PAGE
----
August 14, 2018
The Sales and Services Tax (SST) which will take effect next month will not be applied to building materials – namely bricks, cement and sand – and construction services, a move that Finance Minister Lim Guan Eng said will hopefully address property affordability issues hindering home ownership in Malaysia.
However, not everyone agrees that property prices will come down with the waiver; in fact, Housing and Local Government Deputy Minister Datuk Raja Kamarul Bahrin Shah said lowering construction costs are but a piece of the affordability puzzle; land prices, compliance costs and development charges are other price components that can also be increased.
What do the experts have to say about how SST will affect the affordability of homes?
Zerin Properties CEO Previndran Singhe said the exemption was good for the industry.
“When the GST was around, we kept urging for building materials to be exempted. It is addressing what was needed to be addressed before.
“So we will see better prices for buyers, but you cannot expect it to happen straight away. As it is, sales have picked up for buyers since the removal of the GST,” he said in an article by The Edge Financial Daily.
Meanwhile, research house MIDF said in a sector report that it was good news for the construction sector which is currently plagued by project cancellations.
In a report by The Star, Association of Valuers, Property Managers, Estate Agents, and Property Consultants in the Private Sector (PEPS) past president Foo Gee Jen said it is too early to tell if property prices will fall as a result of the SST waiver.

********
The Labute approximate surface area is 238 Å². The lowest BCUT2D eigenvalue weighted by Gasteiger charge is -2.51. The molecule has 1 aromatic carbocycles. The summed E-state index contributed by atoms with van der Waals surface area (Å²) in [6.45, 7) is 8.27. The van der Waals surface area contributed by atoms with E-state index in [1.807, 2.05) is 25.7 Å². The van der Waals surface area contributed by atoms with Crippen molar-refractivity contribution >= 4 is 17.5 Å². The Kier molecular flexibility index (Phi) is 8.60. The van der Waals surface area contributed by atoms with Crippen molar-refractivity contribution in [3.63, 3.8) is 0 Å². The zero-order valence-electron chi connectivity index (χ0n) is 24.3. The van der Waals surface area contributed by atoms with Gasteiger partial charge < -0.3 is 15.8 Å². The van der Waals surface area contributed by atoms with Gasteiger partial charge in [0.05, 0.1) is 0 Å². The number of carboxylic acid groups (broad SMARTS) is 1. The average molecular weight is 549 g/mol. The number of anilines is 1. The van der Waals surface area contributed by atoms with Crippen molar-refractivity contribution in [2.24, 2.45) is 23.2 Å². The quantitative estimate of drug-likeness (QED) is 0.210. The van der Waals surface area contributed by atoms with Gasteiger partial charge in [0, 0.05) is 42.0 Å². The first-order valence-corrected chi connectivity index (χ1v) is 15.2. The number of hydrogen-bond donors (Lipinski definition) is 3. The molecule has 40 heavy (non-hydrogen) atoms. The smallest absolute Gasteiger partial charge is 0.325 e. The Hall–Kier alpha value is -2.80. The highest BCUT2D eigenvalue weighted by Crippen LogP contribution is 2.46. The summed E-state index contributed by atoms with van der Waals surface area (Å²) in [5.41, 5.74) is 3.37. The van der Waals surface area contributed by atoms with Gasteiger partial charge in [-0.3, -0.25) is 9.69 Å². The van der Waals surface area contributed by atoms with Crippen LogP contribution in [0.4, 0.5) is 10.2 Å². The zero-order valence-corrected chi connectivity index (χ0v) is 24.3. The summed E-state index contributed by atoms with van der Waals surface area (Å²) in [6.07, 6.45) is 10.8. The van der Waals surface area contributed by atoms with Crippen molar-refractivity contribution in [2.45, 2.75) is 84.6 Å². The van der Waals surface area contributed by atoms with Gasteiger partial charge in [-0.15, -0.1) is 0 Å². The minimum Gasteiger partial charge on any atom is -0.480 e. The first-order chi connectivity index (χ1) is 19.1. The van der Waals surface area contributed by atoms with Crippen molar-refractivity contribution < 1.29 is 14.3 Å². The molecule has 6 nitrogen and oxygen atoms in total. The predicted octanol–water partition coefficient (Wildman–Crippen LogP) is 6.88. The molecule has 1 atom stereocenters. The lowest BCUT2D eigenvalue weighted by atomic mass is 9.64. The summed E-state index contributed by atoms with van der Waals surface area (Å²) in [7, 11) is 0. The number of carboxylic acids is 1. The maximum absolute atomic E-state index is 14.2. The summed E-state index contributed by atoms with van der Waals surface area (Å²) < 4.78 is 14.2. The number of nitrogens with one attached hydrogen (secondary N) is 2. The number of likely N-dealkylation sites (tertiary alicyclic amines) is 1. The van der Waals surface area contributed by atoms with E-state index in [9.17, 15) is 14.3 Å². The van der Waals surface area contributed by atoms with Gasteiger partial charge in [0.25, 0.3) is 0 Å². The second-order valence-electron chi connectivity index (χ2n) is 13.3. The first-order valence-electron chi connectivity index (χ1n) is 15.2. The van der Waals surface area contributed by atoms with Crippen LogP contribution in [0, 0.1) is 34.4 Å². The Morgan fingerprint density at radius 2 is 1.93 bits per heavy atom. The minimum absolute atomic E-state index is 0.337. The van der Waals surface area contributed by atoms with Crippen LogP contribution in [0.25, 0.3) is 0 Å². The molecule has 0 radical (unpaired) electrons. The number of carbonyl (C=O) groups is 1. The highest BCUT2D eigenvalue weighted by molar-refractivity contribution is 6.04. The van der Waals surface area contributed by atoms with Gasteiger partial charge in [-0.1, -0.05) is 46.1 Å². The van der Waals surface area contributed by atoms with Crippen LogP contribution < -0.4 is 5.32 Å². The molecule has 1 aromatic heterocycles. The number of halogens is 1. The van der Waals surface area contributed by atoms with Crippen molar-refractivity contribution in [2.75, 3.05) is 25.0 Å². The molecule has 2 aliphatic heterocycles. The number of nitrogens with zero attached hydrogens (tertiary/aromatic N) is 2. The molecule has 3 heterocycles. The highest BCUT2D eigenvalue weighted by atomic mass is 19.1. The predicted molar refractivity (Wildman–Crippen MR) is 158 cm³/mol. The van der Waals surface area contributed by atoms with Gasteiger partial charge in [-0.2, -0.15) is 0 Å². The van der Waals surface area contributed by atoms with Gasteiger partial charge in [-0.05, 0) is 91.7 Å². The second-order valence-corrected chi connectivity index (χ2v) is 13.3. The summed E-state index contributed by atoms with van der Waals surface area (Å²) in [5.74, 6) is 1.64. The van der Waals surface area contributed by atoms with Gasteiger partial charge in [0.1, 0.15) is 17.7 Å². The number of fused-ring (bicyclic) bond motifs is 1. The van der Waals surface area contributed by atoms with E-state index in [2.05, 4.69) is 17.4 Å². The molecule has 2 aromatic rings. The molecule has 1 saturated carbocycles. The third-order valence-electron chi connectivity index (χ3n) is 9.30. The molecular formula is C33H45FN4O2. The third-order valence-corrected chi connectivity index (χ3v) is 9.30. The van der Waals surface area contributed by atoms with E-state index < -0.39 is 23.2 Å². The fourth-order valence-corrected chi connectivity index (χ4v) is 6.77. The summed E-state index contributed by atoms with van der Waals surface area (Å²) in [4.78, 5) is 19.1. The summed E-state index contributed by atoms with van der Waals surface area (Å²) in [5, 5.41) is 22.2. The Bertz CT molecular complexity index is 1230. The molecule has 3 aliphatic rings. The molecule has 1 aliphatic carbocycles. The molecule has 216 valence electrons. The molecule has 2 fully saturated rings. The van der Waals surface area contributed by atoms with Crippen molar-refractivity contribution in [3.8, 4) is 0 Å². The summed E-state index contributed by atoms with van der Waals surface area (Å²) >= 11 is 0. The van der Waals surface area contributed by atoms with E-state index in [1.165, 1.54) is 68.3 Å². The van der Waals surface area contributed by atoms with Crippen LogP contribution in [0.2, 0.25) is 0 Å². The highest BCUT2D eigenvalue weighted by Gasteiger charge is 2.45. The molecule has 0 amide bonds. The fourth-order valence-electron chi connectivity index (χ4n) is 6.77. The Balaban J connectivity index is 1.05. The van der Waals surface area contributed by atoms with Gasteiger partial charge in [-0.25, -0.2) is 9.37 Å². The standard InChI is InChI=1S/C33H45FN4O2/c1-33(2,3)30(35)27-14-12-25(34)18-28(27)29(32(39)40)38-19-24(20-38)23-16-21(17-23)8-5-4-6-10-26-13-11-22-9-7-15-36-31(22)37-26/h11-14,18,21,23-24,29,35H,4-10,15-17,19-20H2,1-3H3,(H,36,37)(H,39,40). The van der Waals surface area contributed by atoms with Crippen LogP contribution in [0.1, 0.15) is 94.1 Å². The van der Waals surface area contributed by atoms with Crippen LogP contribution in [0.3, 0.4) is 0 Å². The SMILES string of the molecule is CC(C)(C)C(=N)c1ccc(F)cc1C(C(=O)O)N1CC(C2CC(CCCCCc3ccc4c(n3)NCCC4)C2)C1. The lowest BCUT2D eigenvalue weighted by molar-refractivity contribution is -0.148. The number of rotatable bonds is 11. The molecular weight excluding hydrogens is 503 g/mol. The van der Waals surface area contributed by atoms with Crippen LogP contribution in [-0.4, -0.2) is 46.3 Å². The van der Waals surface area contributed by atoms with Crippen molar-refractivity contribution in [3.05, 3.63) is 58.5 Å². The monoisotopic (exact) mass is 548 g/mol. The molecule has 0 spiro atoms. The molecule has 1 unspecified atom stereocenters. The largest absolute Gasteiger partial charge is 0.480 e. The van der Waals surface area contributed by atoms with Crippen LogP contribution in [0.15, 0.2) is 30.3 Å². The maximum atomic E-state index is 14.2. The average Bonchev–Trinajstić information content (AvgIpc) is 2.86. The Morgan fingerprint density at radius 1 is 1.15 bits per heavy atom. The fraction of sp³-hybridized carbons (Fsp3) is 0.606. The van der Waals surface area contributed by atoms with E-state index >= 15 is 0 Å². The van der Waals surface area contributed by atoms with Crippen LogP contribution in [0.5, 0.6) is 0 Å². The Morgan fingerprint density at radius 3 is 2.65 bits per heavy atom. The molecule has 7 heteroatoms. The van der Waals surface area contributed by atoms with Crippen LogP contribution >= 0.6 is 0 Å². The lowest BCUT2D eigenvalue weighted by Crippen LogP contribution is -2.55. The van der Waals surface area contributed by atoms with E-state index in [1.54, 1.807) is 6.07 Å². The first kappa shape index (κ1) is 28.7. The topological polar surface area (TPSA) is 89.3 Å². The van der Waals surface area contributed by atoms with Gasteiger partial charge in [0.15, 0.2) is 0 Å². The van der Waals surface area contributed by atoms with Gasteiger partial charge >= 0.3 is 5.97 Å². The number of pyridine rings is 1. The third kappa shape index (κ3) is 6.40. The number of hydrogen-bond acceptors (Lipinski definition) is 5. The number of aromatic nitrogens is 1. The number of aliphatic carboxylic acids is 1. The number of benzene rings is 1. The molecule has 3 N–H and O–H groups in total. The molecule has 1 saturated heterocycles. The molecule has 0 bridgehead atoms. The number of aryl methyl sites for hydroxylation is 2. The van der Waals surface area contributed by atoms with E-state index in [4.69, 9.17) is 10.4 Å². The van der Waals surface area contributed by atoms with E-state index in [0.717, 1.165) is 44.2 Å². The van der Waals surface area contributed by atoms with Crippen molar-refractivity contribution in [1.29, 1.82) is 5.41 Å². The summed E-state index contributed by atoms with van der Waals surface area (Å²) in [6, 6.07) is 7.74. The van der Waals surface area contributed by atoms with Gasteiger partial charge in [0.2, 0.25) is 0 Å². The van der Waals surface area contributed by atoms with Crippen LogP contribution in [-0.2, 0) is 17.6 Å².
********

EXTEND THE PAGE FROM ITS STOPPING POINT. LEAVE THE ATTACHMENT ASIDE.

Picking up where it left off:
Total construction services and building materials account for 50% to 65% of overall costs, while land makes up 15% to 25%, compliance costs 10% to 15%, and marketing, management and finance costs are 7.5% to 12%.
Master Builders Association Malaysia president Foo Chek Lee noted that savings in construction projects can only be determined once a full list of items exempted from the SST is released.
He said bricks, cement and steel make up only 20% to 30% of construction costs so total savings may only amount to 1.5% to 2%.
Meanwhile, in an article by the New Straits Times, National Housebuyers Association secretary-general Chang Kim Loong said the SST waiver would lead to marginally lower prices of future launches.
However, he urged developers to not increase their profit margins to take advantage of the lower costs and to instead pass the savings onto their buyers.
Chang also pointed out that costs associated with compliance, land and labour are elements that may counteract the SST exemptions.
On the other hand, Nomura Malaysia head of equity research Tushar Mohata said he expected home prices to drop by 3%.